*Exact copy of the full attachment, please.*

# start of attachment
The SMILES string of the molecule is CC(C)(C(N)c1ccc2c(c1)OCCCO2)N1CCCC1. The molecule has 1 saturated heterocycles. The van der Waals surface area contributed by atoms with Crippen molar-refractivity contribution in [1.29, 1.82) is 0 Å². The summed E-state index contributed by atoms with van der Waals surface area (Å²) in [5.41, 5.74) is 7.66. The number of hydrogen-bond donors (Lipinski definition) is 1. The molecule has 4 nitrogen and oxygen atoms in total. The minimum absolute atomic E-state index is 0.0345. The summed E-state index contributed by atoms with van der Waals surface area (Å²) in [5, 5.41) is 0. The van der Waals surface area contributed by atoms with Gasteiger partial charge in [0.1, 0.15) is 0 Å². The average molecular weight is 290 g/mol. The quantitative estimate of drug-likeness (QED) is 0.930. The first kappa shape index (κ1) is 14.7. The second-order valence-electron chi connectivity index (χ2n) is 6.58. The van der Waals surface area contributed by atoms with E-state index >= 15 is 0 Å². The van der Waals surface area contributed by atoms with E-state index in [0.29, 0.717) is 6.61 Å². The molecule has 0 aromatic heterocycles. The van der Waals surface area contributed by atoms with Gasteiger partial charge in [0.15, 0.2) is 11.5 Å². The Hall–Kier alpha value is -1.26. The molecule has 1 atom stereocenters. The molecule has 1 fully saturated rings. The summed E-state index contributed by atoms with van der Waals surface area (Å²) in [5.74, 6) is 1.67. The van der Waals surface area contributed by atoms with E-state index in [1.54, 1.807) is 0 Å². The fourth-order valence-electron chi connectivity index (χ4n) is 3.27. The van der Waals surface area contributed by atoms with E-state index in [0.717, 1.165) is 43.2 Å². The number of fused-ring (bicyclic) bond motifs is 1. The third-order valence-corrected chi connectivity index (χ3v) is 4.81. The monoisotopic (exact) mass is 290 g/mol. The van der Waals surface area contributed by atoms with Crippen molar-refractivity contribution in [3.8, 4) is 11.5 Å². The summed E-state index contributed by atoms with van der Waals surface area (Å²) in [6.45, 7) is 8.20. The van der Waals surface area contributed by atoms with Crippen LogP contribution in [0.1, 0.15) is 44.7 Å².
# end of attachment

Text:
The SMILES string of the molecule is CC(C)(C(N)c1ccc2c(c1)OCCCO2)N1CCCC1. The molecule has 1 saturated heterocycles. The van der Waals surface area contributed by atoms with Crippen molar-refractivity contribution in [1.29, 1.82) is 0 Å². The summed E-state index contributed by atoms with van der Waals surface area (Å²) in [5.41, 5.74) is 7.66. The number of hydrogen-bond donors (Lipinski definition) is 1. The molecule has 4 nitrogen and oxygen atoms in total. The minimum absolute atomic E-state index is 0.0345. The summed E-state index contributed by atoms with van der Waals surface area (Å²) in [5, 5.41) is 0. The van der Waals surface area contributed by atoms with Gasteiger partial charge in [0.1, 0.15) is 0 Å². The average molecular weight is 290 g/mol. The quantitative estimate of drug-likeness (QED) is 0.930. The first kappa shape index (κ1) is 14.7. The second-order valence-electron chi connectivity index (χ2n) is 6.58. The van der Waals surface area contributed by atoms with E-state index >= 15 is 0 Å². The van der Waals surface area contributed by atoms with E-state index in [0.29, 0.717) is 6.61 Å². The molecule has 0 aromatic heterocycles. The van der Waals surface area contributed by atoms with Gasteiger partial charge in [0.15, 0.2) is 11.5 Å². The Hall–Kier alpha value is -1.26. The molecule has 1 atom stereocenters. The molecule has 1 fully saturated rings. The summed E-state index contributed by atoms with van der Waals surface area (Å²) in [5.74, 6) is 1.67. The van der Waals surface area contributed by atoms with E-state index in [1.54, 1.807) is 0 Å². The fourth-order valence-electron chi connectivity index (χ4n) is 3.27. The van der Waals surface area contributed by atoms with E-state index in [0.717, 1.165) is 43.2 Å². The number of fused-ring (bicyclic) bond motifs is 1. The third-order valence-corrected chi connectivity index (χ3v) is 4.81. The monoisotopic (exact) mass is 290 g/mol. The van der Waals surface area contributed by atoms with Crippen molar-refractivity contribution in [3.8, 4) is 11.5 Å². The summed E-state index contributed by atoms with van der Waals surface area (Å²) in [6.45, 7) is 8.20. The van der Waals surface area contributed by atoms with Crippen LogP contribution in [0.1, 0.15) is 44.7 Å².